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Overpopulation – the Forgotten Question
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By Anuradha Kataria Even as the world population day approaches on 11 July 2013, the sea of humanity keeps expanding and 7 billion is an astounding number already. Driving many other species into extinction, mankind itself is at risk due to the bludgeoning numbers and lack of resources to support the same. Technological advancements in agriculture and medicine arrested the natural albeit painful processes of population control through famines, plagues and other diseases. But having extracted the world out of one kind of misery, it is yet sinking into another – that of overpopulation. It took mankind millennia to reach 1 billion in 1804 and more than another century to double by 1927. But in the age of speed that we live in, a billion is added almost every 13 – 14 years. Clearly natural resources as well as national provisions could not keep pace with such a calamitous increase in numbers and needs to be dealt with. Defying the anthropological precept that the fittest breed the most, human population explosion is at the poorest end – in the developing nations particularly among the rural poor. In the developed world population is in decline actually creating other kinds of challenges like a large ageing and dependent strata but it is relatively easier to handle. If we look at rural households in the developing nations, population gallops on - children are seen as extra hands on the farm living space is not a constraint and people generally lead a destitute life. In such circumstances, they don’t care to plan their families or worry about children’s future which is expected to be the same as theirs. As urbanization takes a hold, living spaces are constrained as well as cost of living high but there is ample scope for employment opportunities. People start focusing on children’s education and have hopes for their future. With that they also start planning their families and 1 – 2 child families become the norm. So urbanization itself acts as a natural leveler. In the better off sections as also seen in the West, women start working and bigger families with many children comes in the way as they find it difficult to balance work pressure with home demands. Urbanization and modernization has also led to nuclear families such that natural child support systems are weakened considerably. These factors work as deterrents to having too many children. Accounting for 37% of the world’s population, India and China remain the biggest culprits in the overpopulation game. Africa, though poorer is actually sparsely populated with population density lower than even Europe and the whole continent population barely adds up to a billion. Traditionally Asia has been the most populated continent and that is where the most efforts are required. At the extreme end of population control measures is China’s enforced one child policy where people are not allowed to have more than one child. This has been criticized on various counts primarily on its apparent interference with people’s freedom and choice. But being able to breed at will without the where-withal to provide for children may not be the right use of freedom either. The policy is also criticized for skewed sex ratio but to put figures to it, China’s sex ratio is 1.13 as compared to 1.12 for India – so both are similar and well over the world average of 1.07. Skewed sex ratio is not a result of population control programs but a deeply ingrained socio cultural ill that needs to be tackled through education and reforms. Rather, prosperity and education are likely to impact it more which indeed is better enabled if the population is limited. Overpopulation compounds problems like poverty, illiteracy, inequality and violence. It also has put enormous burden on natural resources particularly water. It is often alleged that a rich nation like the US uses lot more resources than say the developing world. While they may leave a larger carbon footprint behind, consumption has its lifestyle benefits for the populace and so long as the nation is able to afford it, it is a lesser problem. But if one sees a developing nation, people do not have the means to live even a basic lifestyle and often live in congestion, filth and squalor. Lack of access to basic amenities like water, sanitation and exposure to diseases define the deprived existence of vast tracts of population which is ill able to afford such bludgeoning numbers. Also lack of basic infrastructure like a drainage system creates a sewage crisis that contaminates both soil and water. While further population growth trends have been predicted and revised, somewhere it is assumed to be a natural statistical phenomenon with no need to actively check it. Just as food availability and medicines altered human life expectancy, we need to alter the explosion in population through scientific measures as well as social innovations and awareness programs. It can’t just be left to some sort of presumably ‘natural’ automatic sort of means. Given the proclivity of the poorest to breed more, poverty, deprivation and inequality will keep rising as also the stress on natural resources. It is debatable whether China’s one child policy is really such a draconian measure as it is made out to be. It clearly has been successful in checking its explosion. In countries where infant and child mortality and malnutrition is high as well as living conditions abysmal and dirty, producing unlimited number of kids into that environment is just as draconian, if not more. However all states may not wish to go the ‘China way’ but clearly there is a case to wake up and invest heavily in population control measures. If not coercive but at least persuasive campaigns and incentives based schemes need to be launched in an intense drive. The world population day could mark the beginning of such a trend in the developing world. It is also time forums like the BRICS summit should get out of the nouveau riche zone of showcasing economic numbers and start facing up to these critical issues that affect this part of the world so deeply. Overpopulation is not a question that can be ignored any longer.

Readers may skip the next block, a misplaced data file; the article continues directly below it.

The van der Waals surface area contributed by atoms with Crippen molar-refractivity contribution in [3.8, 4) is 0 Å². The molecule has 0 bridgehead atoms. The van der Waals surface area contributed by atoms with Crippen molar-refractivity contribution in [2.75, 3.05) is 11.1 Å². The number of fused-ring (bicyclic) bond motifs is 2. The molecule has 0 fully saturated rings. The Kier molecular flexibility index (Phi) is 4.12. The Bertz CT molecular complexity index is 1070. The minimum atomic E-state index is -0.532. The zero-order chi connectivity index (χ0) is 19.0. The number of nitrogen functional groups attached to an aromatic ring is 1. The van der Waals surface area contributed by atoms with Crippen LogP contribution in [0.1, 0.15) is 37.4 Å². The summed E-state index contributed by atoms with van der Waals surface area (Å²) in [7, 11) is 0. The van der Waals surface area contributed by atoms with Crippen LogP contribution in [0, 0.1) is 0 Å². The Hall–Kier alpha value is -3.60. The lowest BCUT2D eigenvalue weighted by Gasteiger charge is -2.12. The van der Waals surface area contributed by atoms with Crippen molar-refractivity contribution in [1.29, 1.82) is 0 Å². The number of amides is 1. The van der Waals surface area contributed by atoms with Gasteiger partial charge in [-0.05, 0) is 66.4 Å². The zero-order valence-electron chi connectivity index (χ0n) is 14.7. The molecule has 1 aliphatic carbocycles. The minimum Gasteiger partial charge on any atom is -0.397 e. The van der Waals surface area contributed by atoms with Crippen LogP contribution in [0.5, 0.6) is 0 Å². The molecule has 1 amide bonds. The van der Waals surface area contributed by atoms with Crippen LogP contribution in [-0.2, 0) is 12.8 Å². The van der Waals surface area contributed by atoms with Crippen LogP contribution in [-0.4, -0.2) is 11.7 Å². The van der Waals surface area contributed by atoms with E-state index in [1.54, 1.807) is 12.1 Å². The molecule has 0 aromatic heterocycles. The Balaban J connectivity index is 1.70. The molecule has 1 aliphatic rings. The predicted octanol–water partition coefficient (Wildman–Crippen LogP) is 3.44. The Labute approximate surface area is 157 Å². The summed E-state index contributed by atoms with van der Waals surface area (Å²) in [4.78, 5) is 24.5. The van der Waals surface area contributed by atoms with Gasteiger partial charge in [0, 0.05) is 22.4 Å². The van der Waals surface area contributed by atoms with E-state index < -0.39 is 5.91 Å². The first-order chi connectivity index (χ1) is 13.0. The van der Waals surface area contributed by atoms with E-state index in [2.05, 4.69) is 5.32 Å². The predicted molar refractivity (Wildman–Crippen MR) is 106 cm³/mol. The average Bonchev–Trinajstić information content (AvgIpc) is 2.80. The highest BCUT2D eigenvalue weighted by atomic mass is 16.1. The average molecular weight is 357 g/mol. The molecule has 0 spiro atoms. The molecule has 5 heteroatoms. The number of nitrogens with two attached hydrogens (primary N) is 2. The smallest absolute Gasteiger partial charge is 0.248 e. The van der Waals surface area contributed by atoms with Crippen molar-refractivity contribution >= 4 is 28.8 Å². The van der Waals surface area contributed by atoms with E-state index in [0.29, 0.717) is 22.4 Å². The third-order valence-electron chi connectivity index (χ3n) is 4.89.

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Mon, September 30, 2013 11:42 PM (about 91340 hours ago)
The Malthusian trap once again. This article doesn't seem to posit anything new to this argument. The crux of the position is that the poor are breeding yes that's the word the article uses without actually putting it to paper too fast and something must be done about this. The real problem is that agricultural and medical technologies have reduced infant mortality, and live longer. The natural stabilizers of population famine, disease are just not cutting it anymore. And all those poor people are going to suck up natural resources. The answer is either, forbid them from reproducing, or pay them not to. But without a large unskilled labor pool, who will build all the cheap consumer goods the north needs!?!? 8-{